The Indonesian film industry is undergoing a revival these days, with fewer cheesy horror and comedy flciks (though of course there are still a ton of those) and more films focused on telling quality stories with flair and originality. Let’s hope the trend continues in 2015!
“Supernova” left a big impression on a whole generation of teenage Indonesian readers when it came out in 2001, mixing romantic melodrama with scientific and philosophical theory to create a compelling story. This year’s film adaptation of the book has a tough time fitting all of the novel’s dense references and parallel story structures comfortably onto the big screen, but Lestari said she was very satisfied with director Rizal Mantovani’s slickly produced interpretation of her tale.
8. Tabula Rasa
Worth watching for the food photography alone. The story focuses on a young man from Papua whose dreams of becoming a footballer are crushed, only for him to find a new purpose in life working as a cook at a Padang restaurant. A first-rate foodie film, the gorgeous cinematography manages to make the preparation of Padang cuisine look like an art form (and the food itself look ridiculously delicious). The family drama at the film’s center lacks some spice but is not overly sweet or sentimental either.
7. Selamat Pagi, Malam
“Selamat Pagi, Malam” tells the story of three women trying to find love of various kinds in the chaotic city of Jakarta. A lot of the movie’s best jokes can only truly be understood by those living in the capital (this must be the first movie to feature a tongsis and rainbow cake), making this sincere and funny film extra enjoyable for those of us living in the Big Durian.
6. Pendekar Tongkat Emas
Although it looks a bit like an old-school kung-fu movie from a distance, this Indonesian silat flick is a thoroughly local film that totally kicks ass. The fight choreography is beautiful and the cinematography, especially the time lapse shots of East Sumba’s magnificent scenery, is often breathtaking. Veteran actress Christine Hakim lends a bit of dramatic weight to the otherwise predictable story.
With a successful showing at the Sundance Film Festival early this year, Killers, this sophomore directing effort from the Mo Brothers (Kimo Stamboel and Timo Tjahjanto) made an auspicious start for Indonesian films in 2014. A unique Japanese-Indonesian horror hybrid, this psychological thriller tells the twisted tale of two very different killers, one in Tokyo and one in Jakarta, who form a strange fascination with each other due to their shared hobby. The Mo Brothers directed 2009’s Rumah Dara, one of the few great Indonesian horror movies in recent times, and Killers is a fine follow-up, full of gorgeous cinematography in service of shocking violence.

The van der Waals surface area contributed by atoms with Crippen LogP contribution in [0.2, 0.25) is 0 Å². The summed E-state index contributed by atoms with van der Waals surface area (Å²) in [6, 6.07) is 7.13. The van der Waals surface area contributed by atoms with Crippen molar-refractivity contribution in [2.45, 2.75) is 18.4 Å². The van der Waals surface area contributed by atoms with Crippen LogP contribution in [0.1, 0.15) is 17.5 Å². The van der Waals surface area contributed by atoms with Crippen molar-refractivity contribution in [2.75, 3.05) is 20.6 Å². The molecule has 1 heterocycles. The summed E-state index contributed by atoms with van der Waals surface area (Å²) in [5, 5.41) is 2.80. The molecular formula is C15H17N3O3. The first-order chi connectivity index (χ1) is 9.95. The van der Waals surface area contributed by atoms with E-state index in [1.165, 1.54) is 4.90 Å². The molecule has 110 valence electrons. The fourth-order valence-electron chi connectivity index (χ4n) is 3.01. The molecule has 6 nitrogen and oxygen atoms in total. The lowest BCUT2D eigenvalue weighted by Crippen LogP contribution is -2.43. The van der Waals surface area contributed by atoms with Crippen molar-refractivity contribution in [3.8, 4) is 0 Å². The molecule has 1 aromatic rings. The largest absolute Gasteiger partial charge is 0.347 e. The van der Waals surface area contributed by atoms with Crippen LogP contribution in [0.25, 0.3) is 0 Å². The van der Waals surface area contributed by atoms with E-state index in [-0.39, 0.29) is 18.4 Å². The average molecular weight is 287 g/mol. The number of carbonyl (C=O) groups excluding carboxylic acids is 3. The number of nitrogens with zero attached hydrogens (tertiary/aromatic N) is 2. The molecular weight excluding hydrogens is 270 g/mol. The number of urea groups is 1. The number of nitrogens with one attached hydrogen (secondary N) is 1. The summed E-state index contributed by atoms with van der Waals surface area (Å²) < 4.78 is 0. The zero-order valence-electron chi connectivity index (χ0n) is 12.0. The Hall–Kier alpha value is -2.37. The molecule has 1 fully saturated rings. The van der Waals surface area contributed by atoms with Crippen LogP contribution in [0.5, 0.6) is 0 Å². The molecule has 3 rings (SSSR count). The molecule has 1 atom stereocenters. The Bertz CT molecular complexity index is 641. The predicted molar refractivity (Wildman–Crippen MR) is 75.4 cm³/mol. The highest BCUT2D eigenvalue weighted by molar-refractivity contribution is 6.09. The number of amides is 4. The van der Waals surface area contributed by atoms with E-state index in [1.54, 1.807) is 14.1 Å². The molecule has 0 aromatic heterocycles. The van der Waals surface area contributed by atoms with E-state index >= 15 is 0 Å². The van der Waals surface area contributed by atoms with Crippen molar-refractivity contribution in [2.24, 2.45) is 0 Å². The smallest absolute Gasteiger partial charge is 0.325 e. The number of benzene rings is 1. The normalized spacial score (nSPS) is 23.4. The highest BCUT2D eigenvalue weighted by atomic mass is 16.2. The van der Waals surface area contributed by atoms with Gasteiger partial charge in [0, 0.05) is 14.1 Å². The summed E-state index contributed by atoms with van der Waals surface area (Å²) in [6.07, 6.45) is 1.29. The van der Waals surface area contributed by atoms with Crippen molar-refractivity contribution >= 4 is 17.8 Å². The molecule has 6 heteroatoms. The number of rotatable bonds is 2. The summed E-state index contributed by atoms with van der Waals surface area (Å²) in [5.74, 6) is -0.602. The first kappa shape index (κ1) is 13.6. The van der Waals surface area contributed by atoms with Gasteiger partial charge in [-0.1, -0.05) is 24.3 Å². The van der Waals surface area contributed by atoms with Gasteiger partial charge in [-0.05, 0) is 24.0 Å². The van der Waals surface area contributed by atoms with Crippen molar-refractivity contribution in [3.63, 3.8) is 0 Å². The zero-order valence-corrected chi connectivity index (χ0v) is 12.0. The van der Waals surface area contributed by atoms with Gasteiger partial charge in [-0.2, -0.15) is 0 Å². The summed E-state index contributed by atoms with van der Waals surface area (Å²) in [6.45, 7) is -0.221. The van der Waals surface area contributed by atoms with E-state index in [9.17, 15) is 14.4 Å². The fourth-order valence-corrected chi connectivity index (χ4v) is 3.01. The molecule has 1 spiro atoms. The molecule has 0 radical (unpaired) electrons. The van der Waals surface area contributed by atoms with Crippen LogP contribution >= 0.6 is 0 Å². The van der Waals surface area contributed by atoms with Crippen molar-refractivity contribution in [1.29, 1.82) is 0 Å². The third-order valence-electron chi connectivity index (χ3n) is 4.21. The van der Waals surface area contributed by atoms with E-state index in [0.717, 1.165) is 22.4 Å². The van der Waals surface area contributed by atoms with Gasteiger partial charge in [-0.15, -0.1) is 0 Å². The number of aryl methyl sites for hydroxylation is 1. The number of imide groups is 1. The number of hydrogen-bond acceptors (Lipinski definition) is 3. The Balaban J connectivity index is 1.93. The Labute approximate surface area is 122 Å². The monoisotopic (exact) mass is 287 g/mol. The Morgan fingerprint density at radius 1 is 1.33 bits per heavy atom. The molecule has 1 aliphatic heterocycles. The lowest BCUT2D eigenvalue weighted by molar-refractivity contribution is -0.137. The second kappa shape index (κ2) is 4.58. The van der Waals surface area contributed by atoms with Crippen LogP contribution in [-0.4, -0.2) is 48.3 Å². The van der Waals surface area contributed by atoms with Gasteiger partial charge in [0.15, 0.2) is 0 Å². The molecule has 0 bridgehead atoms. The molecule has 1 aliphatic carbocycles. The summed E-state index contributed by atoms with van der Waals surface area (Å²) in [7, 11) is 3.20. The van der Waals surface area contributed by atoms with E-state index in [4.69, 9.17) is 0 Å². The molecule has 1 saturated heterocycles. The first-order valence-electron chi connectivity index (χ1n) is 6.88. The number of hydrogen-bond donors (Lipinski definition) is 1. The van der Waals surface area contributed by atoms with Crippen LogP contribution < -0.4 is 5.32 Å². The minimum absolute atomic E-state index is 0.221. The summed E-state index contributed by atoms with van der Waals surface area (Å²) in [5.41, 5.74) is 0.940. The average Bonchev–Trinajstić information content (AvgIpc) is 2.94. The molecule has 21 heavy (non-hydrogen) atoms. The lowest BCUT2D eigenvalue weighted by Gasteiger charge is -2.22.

Director Sidi Saleh took home the highly prestigious Orizzonti Award for best short film at this year’s Venice International Film Festival for this brief but entrancing look at an Indonesian maid who must care for her autistic employer while struggling with her own internal crisis.
The first documentary to ever get a wide theatrical release in Indonesia, Daniel Ziv’s “Jalanan” managed to take the hardscrabble lives of three of Jakarta’s street musicians and turn it into a highly watchable, crowd pleaser of a movie – bursting at the seams with humor and heart. It’s not just an ode to the people living at the margins of Jakartan society, it’s a testament to the human spirit’s ability to triumph over the most difficult situations.
2. The Look of Silence
Calling “The Look of Silence” a sequel to “The Act of Killing” is not quite right. “Look” serves as a companion piece to “Act,” telling a very different yet intimately connected story. If “Act” was all about the killers who helped orchestrate the mass murder of over 500,000 people during 1965-1966 Communist purge, then “Look” is about the victims of that horrible crime against humanity and their search for answers. As such, it tells a quieter, more reflective story than its technically-daring, emotional gut-punch of a predecessor. But that does not make it any less powerful or essential as a piece of art. The fact that Indonesia’s Commission on Human Rights is supporting nationwide screenings of the film is definitely a step in the right direction towards Indonesia healing the massive wound this genocide has left upon its psyche.
1.The Raid 2
It might not be the most “important” Indonesian film of the year but, for a certain kind of moviegoer, “The Raid 2” was definitely the most enjoyable.
But “The Raid 2” is still pretty damn important. When “The Raid” came out in 2012, it not only raised the bar for all Indonesian movies, it raised the bar for action movies everywhere. For example, the directors of “Captain America: The Winter Soldier” said The Raid was a big influence on the Marvel blockbuster.
Somehow “The Raid 2” manages to top its predecessor in both the story and action departments, telling a much more tense, complex tale while also taking the fight choreography in jaw-dropping new directions. It’s a bloody symphony of hardboiled cinematic delights and, if gore doesn’t bother you, there’s no reason you shouldn’t get a visceral kick out of watching this masterpiece.